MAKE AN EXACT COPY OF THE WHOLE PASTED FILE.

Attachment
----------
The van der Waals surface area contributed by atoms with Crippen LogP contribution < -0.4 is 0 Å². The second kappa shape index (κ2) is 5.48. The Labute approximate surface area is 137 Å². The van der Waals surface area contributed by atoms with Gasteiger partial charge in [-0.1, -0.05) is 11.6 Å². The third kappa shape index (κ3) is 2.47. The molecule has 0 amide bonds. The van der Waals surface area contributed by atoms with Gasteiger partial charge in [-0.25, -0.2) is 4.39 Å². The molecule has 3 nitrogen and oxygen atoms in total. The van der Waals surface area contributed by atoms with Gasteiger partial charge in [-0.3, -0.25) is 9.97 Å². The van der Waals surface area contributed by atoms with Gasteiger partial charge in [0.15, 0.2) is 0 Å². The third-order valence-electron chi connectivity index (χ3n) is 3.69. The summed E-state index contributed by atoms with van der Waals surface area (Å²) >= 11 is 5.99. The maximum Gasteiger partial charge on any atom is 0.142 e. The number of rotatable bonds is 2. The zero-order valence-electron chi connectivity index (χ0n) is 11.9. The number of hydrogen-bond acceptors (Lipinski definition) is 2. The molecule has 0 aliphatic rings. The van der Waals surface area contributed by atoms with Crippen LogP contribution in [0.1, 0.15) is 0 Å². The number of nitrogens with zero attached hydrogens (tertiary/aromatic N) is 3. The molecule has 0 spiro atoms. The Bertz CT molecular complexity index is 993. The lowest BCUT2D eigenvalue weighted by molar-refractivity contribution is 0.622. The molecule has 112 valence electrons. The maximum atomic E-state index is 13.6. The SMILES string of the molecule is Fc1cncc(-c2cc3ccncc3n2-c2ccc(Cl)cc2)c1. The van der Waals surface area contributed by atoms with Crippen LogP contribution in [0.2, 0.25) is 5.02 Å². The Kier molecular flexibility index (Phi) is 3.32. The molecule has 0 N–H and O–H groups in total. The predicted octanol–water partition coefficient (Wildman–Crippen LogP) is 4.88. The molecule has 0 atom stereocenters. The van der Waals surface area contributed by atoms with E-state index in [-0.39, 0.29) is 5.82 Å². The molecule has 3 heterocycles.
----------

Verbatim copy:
The van der Waals surface area contributed by atoms with Crippen LogP contribution < -0.4 is 0 Å². The second kappa shape index (κ2) is 5.48. The Labute approximate surface area is 137 Å². The van der Waals surface area contributed by atoms with Gasteiger partial charge in [-0.1, -0.05) is 11.6 Å². The third kappa shape index (κ3) is 2.47. The molecule has 0 amide bonds. The van der Waals surface area contributed by atoms with Gasteiger partial charge in [-0.25, -0.2) is 4.39 Å². The molecule has 3 nitrogen and oxygen atoms in total. The van der Waals surface area contributed by atoms with Gasteiger partial charge in [-0.3, -0.25) is 9.97 Å². The van der Waals surface area contributed by atoms with Gasteiger partial charge in [0.15, 0.2) is 0 Å². The third-order valence-electron chi connectivity index (χ3n) is 3.69. The summed E-state index contributed by atoms with van der Waals surface area (Å²) >= 11 is 5.99. The maximum Gasteiger partial charge on any atom is 0.142 e. The number of rotatable bonds is 2. The zero-order valence-electron chi connectivity index (χ0n) is 11.9. The number of hydrogen-bond acceptors (Lipinski definition) is 2. The molecule has 0 aliphatic rings. The van der Waals surface area contributed by atoms with Crippen LogP contribution in [0.1, 0.15) is 0 Å². The number of nitrogens with zero attached hydrogens (tertiary/aromatic N) is 3. The molecule has 0 spiro atoms. The Bertz CT molecular complexity index is 993. The lowest BCUT2D eigenvalue weighted by molar-refractivity contribution is 0.622. The molecule has 112 valence electrons. The maximum atomic E-state index is 13.6. The SMILES string of the molecule is Fc1cncc(-c2cc3ccncc3n2-c2ccc(Cl)cc2)c1. The van der Waals surface area contributed by atoms with Crippen LogP contribution in [0.2, 0.25) is 5.02 Å². The Kier molecular flexibility index (Phi) is 3.32. The molecule has 0 N–H and O–H groups in total. The predicted octanol–water partition coefficient (Wildman–Crippen LogP) is 4.88. The molecule has 0 atom stereocenters. The van der Waals surface area contributed by atoms with E-state index in [-0.39, 0.29) is 5.82 Å². The molecule has 3 heterocycles.